Just so with our commercial men. Unrivalled for their talent and energy, they explore every nation, open up the riches of every portion of the earth. But if earth is their all, if they are contented with the world, and its pleasures, how hollow, how stupid their life becomes. Often the overbalanced mind flies to the drunkards cup, to escape monotony, and the morbid millionaire becomes a helpless set. He did not overcome in the battle of life, but slunk into the ignoble sloth of luxurious glut, with morbid self-indulgence, and he obtained its foul reward.
If we look higher, where the leaders of society ought to be, how few are they who fight the good fight of faith, and get the victory over the beast.
Al cannot bear adversity, but still fewer are they who can nobly bear prosperity. Reared in the lap of plenty, not trained to self-control and Godlike, virtuous industry, betrayed by flatterers to fancy that Gods laws will be suspended for them, they oft become the prey of sharpers, the slaves of vice, marred, enfeebled, and broken in mind and body, ere life has half finished its course–rotten before they are ripe. Yet, oh, how glorious, when, through faithful struggle, we get the victory over the beast.
There are times in which the struggle to live the life of virtue is painful and trying; but as a rule, the Saviors yoke is easy, and His burden is light.
Troubles come to all, the virtuous as well as the vicious; but to the virtuous they are disciplinary, they are blessings in disguise. To the vicious they have no saving result, they are only the premonitory signs of deeper plagues and deadlier disease.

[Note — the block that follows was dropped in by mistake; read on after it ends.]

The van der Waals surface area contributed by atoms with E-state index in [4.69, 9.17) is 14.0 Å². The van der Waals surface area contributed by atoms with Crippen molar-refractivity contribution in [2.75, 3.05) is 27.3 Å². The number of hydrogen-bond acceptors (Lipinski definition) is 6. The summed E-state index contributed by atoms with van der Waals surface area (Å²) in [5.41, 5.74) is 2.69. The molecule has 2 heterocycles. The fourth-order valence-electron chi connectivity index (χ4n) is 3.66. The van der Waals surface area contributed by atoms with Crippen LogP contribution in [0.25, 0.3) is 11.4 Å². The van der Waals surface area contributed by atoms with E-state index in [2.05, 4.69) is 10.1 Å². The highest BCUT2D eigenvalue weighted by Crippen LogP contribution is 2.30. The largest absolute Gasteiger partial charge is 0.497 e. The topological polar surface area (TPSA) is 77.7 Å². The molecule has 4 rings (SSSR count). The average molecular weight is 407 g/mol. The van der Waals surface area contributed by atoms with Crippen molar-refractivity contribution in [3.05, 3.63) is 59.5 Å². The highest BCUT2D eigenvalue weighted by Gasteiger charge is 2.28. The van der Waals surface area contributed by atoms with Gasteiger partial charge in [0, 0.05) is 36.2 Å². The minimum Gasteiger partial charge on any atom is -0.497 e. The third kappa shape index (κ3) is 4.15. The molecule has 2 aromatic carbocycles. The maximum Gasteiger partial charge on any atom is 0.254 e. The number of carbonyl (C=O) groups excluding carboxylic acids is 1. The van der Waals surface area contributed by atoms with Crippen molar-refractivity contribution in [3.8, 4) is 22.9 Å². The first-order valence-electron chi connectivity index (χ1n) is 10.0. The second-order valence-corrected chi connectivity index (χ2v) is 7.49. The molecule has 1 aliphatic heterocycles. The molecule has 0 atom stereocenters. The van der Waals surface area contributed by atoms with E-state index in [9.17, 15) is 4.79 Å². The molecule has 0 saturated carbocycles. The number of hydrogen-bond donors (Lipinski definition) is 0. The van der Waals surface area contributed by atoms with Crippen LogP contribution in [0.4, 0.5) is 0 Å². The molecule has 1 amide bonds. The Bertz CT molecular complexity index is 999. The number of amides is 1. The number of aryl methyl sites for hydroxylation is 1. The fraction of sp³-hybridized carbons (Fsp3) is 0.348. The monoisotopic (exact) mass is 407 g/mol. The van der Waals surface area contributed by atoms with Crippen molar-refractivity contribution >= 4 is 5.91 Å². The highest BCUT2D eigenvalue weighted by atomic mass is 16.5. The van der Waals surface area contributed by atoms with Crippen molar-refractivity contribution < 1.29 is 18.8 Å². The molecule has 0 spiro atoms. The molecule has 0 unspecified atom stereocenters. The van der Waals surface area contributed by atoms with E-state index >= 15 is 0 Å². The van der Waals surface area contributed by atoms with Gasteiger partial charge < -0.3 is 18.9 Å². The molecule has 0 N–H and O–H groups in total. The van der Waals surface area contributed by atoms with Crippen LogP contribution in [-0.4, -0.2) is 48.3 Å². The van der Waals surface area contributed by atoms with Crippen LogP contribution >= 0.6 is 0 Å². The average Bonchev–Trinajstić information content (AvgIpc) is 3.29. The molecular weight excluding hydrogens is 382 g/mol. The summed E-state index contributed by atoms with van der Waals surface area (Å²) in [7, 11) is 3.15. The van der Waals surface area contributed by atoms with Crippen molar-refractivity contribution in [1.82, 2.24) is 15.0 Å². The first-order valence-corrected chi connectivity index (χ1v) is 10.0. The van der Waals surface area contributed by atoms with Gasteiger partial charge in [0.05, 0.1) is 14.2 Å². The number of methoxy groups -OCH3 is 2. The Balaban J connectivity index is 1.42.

Why not, then, enter upon the battle with the beastly part of your nature, and gain the victory? Fight faithfully, and you are sure to win, again and again, and every time you get a blessing.
To him that overcometh,
O promise of our God,
Thou art a glorious helper
Along our pilgrim road.
How can we be discouraged,
How can we faint and fall;
Behold our God has promised
We shall inherit all.
The old man of our nature, though covered up by the refinement of society, and the training of education, is underneath now, as ever–earthly, sensual, devilish; a hell in miniature. Why not be up and doing, that the crooked may be made straight and the rough places plain?
Do not imagine for a moment that believing any dogma as a substitute for righteous living will effect any good. Doing right is believing; but thinking which does not lead to faithful practice, is a delusion and a snare.
Dont let the beast suggest to you that to conquer him is impossible, that a man cannot change his nature. Such fancies are pitiful. Every one is constantly changing his nature; the good are daily becoming better, and the bad worse. Ye must be born again, said the God of nature and grace, and shall we contradict him?
See what labor will be given by the merchant or the warrior for an earthly triumph, a temporal reward–what training, what education, whit persevering toil–and for what short-lived enjoyment! Cannot we labor to attain a PRESENT and an ETERNAL blessedness with a faithfulness as true and lasting?
See what labor some men will give to make friends of themselves! How perseveringly they will go on, sin after sin! The slave of his appetite will glutlonize and drink, though merciful headaches, stomach aches, and pains of various kinds, warn him away from his curse times without number; yet he perseveres in his self-created sorrows until the last blow comes, and his house falls, and great is the fall thereof. Had he served his God as he had served his sin, he would have gotten the victory, become a beautiful angel, and had a harp of God.